"No Benchmarks", "Wait Till November"


That's the message from the Bush team in Iraq. The new ambassador, Ryan Crocker, scoffed at the benchmarks once cited as the criteria by which the "surge" should be judged:

"The longer I am here, the more I am persuaded that progress in Iraq cannot be analyzed solely in terms of these discrete, precisely defined benchmarks," Crocker told the committee. He said this was because "in many cases, these benchmarks do not serve as reliable measures of everything that is important -- Iraqi attitudes toward each other and their willingness to work toward political reconciliation."

So once again, the rules are changed on us and the benchmarks are to be reinvented by Bush political appointees. It seems to me that the basis on which the surge was sold should remain the basis on which the surge is now judged. Anything else requires that we trust the Bush administration to be honest assessors of their own strategy. After the last four years, that is simply clinical. They will say anything to advance their narrow partisan purposes. Odierno is also pushing the deadline for judgment back to November:

Odierno added, "I expect them [al-Qaeda] to try to surge their own operations here between now and September and maybe even later, depending on what happens, because they will want to try to influence decisions."

He said he needs more time -- "at least till November" -- to do a "good assessment" of the current security efforts in Iraq. But he stressed that he was not seeking to extend the deadline for reporting back to Washington in September.

With an additional 45 days to examine trends, "I'll be able to make a bit more accurate assessment," Odierno said. "What I imagine we'll have to do is do assessments that follow that initial assessment in September..."

The argument is that if violence decreases, the surge is working; but if violence increases, the surge is also working. Get it? But notice how this argument doesn't seem to work in reverse. If the tiny sliver of the insurgency that is AQI is now viewed by Petraeus as in retreat, shouldn't that mean that we can leave? Isn't the fact of Sunni resistance to al Qaeda a reason to believe we can leave them to it? The answer will be no. In fact, there is no hint from the White House that it intends to do anything but grind the US military into the dust for the indefinite future.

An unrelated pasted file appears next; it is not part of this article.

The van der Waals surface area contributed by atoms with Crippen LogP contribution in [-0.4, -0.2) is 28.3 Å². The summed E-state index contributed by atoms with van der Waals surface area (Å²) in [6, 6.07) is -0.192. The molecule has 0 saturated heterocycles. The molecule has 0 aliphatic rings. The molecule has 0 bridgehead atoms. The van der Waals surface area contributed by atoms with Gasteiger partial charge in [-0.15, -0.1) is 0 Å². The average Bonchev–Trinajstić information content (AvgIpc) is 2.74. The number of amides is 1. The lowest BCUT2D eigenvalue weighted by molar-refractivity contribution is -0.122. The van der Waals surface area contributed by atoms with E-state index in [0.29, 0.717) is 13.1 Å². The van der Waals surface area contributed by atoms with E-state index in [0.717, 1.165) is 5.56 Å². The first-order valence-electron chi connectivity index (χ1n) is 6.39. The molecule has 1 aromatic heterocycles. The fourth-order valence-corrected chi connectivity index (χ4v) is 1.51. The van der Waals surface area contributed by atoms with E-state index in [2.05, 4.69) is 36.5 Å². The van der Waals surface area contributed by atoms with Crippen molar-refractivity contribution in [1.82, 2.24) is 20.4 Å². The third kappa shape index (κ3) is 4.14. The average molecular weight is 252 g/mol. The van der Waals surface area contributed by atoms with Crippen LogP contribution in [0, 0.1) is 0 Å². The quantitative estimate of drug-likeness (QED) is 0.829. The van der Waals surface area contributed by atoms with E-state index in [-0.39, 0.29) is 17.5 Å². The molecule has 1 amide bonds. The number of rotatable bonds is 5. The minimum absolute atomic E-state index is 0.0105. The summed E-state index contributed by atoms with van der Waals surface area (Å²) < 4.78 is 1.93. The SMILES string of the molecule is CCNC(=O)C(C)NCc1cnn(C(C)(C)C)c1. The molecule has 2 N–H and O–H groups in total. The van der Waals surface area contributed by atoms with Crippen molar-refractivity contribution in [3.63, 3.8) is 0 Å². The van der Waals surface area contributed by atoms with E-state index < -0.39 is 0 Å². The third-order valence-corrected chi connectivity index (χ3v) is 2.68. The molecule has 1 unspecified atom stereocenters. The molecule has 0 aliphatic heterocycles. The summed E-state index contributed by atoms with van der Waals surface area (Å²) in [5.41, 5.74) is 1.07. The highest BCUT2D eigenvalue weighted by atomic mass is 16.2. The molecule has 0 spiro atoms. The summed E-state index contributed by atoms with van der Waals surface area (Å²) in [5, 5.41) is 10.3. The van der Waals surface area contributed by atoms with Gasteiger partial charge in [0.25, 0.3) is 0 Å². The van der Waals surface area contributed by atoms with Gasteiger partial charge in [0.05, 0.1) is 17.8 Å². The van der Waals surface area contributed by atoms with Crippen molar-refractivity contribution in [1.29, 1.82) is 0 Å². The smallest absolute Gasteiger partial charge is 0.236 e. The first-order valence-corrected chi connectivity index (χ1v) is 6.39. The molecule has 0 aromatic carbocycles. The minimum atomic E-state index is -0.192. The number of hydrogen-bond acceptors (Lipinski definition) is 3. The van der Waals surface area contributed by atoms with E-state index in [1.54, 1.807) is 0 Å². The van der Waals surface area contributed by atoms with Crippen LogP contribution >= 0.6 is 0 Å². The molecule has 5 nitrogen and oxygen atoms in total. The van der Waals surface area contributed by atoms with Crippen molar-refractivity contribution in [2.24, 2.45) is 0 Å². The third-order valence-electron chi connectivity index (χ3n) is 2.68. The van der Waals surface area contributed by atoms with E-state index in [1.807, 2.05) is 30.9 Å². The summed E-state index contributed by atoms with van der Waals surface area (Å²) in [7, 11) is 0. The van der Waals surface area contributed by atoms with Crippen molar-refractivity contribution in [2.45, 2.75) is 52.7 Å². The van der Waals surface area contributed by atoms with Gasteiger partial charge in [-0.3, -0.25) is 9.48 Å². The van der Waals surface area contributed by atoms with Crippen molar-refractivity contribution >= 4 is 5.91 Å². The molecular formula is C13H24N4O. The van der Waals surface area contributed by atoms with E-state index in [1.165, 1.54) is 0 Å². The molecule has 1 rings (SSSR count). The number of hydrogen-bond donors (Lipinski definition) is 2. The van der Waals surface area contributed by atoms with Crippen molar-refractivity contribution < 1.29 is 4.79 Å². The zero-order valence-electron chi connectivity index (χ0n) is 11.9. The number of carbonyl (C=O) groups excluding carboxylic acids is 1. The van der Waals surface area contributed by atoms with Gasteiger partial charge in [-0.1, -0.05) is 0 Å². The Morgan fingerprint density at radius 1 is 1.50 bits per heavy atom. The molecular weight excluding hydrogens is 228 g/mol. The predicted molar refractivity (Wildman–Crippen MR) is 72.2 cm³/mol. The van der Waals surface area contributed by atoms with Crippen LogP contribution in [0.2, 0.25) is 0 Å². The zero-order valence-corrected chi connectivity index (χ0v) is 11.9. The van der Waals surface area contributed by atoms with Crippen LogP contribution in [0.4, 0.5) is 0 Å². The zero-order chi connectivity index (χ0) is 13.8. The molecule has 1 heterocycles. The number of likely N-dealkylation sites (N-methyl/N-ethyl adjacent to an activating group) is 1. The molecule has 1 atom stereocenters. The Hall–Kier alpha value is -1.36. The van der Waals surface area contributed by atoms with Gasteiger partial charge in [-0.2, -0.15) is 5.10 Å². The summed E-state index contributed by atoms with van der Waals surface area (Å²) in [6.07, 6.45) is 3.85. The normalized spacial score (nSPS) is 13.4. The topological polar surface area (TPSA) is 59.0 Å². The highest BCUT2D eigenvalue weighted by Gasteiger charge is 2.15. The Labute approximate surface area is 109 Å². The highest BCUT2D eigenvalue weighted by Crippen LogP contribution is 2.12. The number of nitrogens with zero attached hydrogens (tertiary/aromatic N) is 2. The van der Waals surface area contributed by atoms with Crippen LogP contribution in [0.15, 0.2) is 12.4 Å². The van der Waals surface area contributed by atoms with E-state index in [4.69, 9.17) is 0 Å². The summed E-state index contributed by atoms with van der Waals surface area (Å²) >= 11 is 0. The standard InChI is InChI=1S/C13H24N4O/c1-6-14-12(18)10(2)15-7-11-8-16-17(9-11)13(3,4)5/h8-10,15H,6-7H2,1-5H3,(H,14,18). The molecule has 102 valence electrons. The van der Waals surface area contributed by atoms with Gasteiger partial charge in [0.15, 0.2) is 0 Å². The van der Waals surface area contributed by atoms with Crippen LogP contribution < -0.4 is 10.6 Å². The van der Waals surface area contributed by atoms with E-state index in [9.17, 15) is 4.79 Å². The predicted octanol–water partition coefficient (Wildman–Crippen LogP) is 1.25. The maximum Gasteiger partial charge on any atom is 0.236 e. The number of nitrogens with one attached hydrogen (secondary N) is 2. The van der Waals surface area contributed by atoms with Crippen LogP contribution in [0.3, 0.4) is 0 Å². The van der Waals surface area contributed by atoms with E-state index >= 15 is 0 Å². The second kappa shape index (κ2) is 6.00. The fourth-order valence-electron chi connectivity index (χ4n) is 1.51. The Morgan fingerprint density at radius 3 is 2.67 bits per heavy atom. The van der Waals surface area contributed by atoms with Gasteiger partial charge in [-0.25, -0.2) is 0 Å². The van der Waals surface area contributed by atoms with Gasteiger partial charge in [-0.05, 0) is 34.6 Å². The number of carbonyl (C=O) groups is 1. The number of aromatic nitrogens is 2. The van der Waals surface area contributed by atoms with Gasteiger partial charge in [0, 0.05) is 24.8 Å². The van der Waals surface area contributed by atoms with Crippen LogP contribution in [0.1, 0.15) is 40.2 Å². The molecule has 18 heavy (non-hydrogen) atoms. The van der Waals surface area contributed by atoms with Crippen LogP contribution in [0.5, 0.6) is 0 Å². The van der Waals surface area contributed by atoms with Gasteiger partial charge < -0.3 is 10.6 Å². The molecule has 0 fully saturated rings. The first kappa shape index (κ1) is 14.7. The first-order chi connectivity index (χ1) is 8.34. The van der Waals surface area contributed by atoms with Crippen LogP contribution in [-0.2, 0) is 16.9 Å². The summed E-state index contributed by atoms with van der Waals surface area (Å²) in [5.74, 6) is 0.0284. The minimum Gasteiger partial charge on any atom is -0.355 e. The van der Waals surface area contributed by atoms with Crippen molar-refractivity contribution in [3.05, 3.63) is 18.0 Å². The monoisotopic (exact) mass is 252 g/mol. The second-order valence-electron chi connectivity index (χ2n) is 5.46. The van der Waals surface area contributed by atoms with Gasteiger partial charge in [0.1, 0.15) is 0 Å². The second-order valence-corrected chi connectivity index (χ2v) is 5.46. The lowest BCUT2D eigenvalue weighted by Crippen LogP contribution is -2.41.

It seems to me that we should stick to what we were told in the first place.

The surge can be definitively judged by September - eight long months and several thousand deaths after it began; it should be judged by exactly the same criteria the administration and Congress agreed upon in the first place; and the key criterion should be movement toward a political settlement, evidence that a national Iraqi government can begin to stand alone, as a unifying force in what was once Iraq. If there is evidence of a political breakthrough by then, if there are clear signs that the Shiites and Sunnis and Kurds are reconstituting a viable national government and want the US to stay to help them, then that is one thing. If we are supposed to judge the surge a success based on military progress against 5 percent of the insurgency, no deal. This al Qaeda stuff is so obvious and transparent a piece of distraction it should be treated as the tiniest factor that it is. It's not about Iraq or about America. It is about rescuing the Republican party and saving face for Bush and Cheney. It's about constructing a new narrative to rescue a failed policy. We are not that stupid. No young Americans should die for such partisan posturing, however coopted the military has become, however awful the immediate future is.

If we had a president we could trust, it would be one thing. We don't.

(Photo: Iraqi army recruits are taken to a medic after collapsing because of the heat during an intensive combat training course July 18, 2007 in Baqouba, Iraq. Some 60 young recruits are going through a 3-week program supervised by American Special Forces, enduring physical endurance tests and learning advanced urban combat techniques. By John Moore/Getty Images.)